Effects of Targretin on amyloid plaque burden and Aβ levels in 5X FAD and APPPS1-21 mice. (A to G) Representative images of hemibrain sections from 3- to 4-month old 5XFAD mice treated with vehicle (A) or 100 mg/kg Targretin (B) for 7 days that were immunostained with 3D6 antibody. Scale bar, 500 μm. (C and D) Histograms show the amyloid plaque area fraction and the total number of plaques in cortex (CX) or hippocampus (HP), respectively. Total area examined in vehicle- versus Targretin-treated groups are comparable (117841.3 ± 3303.082 μm2 for vehicle group versus 107086.3 ± 6802.094 μm2 for Targretin group, in cortex with P = 0.17; 67039.59 ± 4030.787 μm2 for vehicle group versus 70535.3 ± 2843.477 μm2 for Targretin group, in hippocampus with P = 0.486). (E) Histogram shows fold changes in soluble (s) Aβ40 (*P = 0.008; Cohen’s d: 1.25), insoluble (ins) Aβ40 (#P = 0.292; Cohen’s d: 0.46), soluble Aβ42 ($P = 0.102; Cohen’s d: 0.73), and insoluble Aβ42 (%P = 0.363; Cohen’s d: 0.396) levels after normalization against total protein content. (F) Representative Western blots of detergent-soluble total protein lysates (60 μg per lane) from hemibrains of vehicle- or Targretin-treated 5XFAD animals using antibodies to ABCA1 or β-III tubulin. (G) Quantification of ABCA1 band intensity normalized against β-III tubulin levels (*P = 0.004). Data in (C), (D), (E) and (G) represent mean ± SEM; N = 11 mice per group. (H to M) Amyloid plaque burden is not reduced in 9-month-old APPPS1-21 mice after 26 days of 100 mg/kg per day Targretin treatment. Representative images of hemibrain sections from 9-month-old APPPS1-21 mice treated with vehicle (H2O) (H) or 100 mg/kg Targretin (I) for 26 days that were immunostained with Aβ-specific CN3 antibody. Scale bar, 500 μm. (J) Histogram shows the percentage of amyloid plaque load assessed in neocortex on random sets of every 12th systematically sampled 40-μm-thick sections, analyzed by area fraction technique estimated with the aid of Stereologer software (mean ± SEM; N = 4 mice per group). (K) Histogram shows fold changes in soluble (s) Aβ40 (*P = 0.269; Cohen’s d: 0.32), insoluble (ins) Aβ40 (#P = 0.49; Cohen’s d: 0.013), soluble Aβ42 ($P = 0.182; Cohen’s d: 0.325), and insoluble Aβ42 (%P = 0.495; Cohen’s d: 0.008) levels in vehicle- versus Targretin-treated APPPS1-21 mice, respectively. (L) Representative Western blots of detergent-soluble total protein lysates (60 μg per lane) from hemibrains of vehicle- or Targretin-treated APPPS1-21 mice using antibodies to ABCA1 or β-III tubulin. (M) Quantification of ABCA1 band intensity normalized against β-III tubulin levels (*P = 0.04). Data in (K) and (M) represent mean ± SEM; N = 3 mice per group).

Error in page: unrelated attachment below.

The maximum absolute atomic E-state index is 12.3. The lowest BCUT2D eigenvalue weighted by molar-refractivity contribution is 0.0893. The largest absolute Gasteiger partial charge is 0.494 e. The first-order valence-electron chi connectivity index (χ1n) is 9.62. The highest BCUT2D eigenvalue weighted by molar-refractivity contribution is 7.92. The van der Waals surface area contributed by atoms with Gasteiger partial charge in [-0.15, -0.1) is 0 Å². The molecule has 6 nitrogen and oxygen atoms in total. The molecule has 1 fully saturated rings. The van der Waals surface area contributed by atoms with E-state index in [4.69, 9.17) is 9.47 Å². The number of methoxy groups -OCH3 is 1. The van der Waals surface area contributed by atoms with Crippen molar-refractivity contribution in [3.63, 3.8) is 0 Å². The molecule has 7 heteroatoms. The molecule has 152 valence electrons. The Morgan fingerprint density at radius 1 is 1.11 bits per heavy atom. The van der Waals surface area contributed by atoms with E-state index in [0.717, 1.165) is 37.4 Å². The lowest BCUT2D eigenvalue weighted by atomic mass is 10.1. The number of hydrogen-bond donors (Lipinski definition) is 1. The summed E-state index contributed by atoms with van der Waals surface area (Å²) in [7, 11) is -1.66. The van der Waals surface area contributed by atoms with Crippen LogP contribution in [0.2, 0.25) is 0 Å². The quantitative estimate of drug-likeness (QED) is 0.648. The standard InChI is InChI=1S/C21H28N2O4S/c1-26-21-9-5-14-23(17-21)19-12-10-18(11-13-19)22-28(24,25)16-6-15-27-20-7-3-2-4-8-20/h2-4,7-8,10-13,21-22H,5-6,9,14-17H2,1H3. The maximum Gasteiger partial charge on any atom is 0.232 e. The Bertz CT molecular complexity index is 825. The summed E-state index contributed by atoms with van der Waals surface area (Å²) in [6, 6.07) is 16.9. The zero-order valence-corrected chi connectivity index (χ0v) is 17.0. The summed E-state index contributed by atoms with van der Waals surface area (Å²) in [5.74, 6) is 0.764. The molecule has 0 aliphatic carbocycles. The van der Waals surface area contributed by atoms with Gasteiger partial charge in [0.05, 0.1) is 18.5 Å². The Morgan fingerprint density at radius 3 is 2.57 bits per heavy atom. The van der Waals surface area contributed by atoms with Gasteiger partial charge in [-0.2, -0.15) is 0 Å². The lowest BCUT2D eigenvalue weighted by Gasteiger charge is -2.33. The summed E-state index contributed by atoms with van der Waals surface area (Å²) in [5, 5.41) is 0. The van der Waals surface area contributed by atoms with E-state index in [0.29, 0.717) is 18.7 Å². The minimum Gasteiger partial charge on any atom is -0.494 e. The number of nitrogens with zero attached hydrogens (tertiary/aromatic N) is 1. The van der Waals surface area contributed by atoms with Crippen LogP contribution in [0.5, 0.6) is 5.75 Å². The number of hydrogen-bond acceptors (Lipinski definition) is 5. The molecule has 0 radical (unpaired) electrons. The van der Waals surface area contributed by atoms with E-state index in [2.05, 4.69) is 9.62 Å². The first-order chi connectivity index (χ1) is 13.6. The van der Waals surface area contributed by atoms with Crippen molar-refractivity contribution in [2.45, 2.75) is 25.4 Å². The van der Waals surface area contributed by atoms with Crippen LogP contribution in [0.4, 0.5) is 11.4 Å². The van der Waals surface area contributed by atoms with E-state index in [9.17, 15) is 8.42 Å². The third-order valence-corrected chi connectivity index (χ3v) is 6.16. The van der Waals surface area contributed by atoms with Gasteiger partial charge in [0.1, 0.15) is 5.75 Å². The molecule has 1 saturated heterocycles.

Concerned by the fact that the vehicle used for the aforementioned studies differed from that used by Cramer et al. (2), we orally treated cohorts of 9-month-old male APPPS1-21 mice (4) with 100 mg/kg Targretin suspended in H2O or with H2O as the vehicle. This strain was also used by Cramer and colleagues (2) and exhibits robust Aβ deposition by 8 months of age. Sections were stained with a polyclonal antibody to Aβ [CN3 (9)] and Fig. 2, H and I, are representative Aβ-labeled sections from individual animals treated with H2O or Targretin, respectively. Analysis of amyloid plaque load in four male mice per group failed to reveal a significant difference between H2O or Targretin-treated animals (Fig. 2J), and Meso Scale Discovery (MSD) analysis using the human 6E10 Aβ triplex assay revealed a medium effect size for soluble Aβ species and a small effect size for insoluble Aβ species (Fig. 2K). Finally, we demonstrated an ~1.5-fold elevation in ABCA1 levels in the brains of Targretin-treated animals compared with the vehicle cohort (Fig. 2, L and M (*P = 0.04), thus establishing engagement of an RXR target in the brain.

In summary, although our studies have not examined the rapid effects of bexarotene on ISF Aβ levels or behavior, we have failed to support earlier findings by Cramer et al. (2) that Targretin is efficacious in reducing plaque burden in transgenic mouse models of cerebral Aβ deposition.

References and Notes

  1. Acknowledgments: This work was supported by the Cure Alzheimer’s Fund (S.S.S., R.V., D.M.H., and R.E.T.). The authors thank V. Bindokas for expert assistance with confocal microscopy at the Digital Integrated Microscopy Facility of the University of Chicago, N. H. Varvel (University of Tubingen) for assistance in the analysis of the APPPS1-21 mice, X. Zhang for technical assistance, and Elan Pharmaceuticals, Inc., for providing Aβ-specific 3D6 antibody. D.M.H. was the head of the Neuroscience Therapeutic area scientific advisory group for Pfizer from September 2011 to September 2012. S.S.S is a paid consultant of Eisai Research Labs Inc. but is not a shareholder in any company that is a maker or owner of a FDA-regulated drug or device.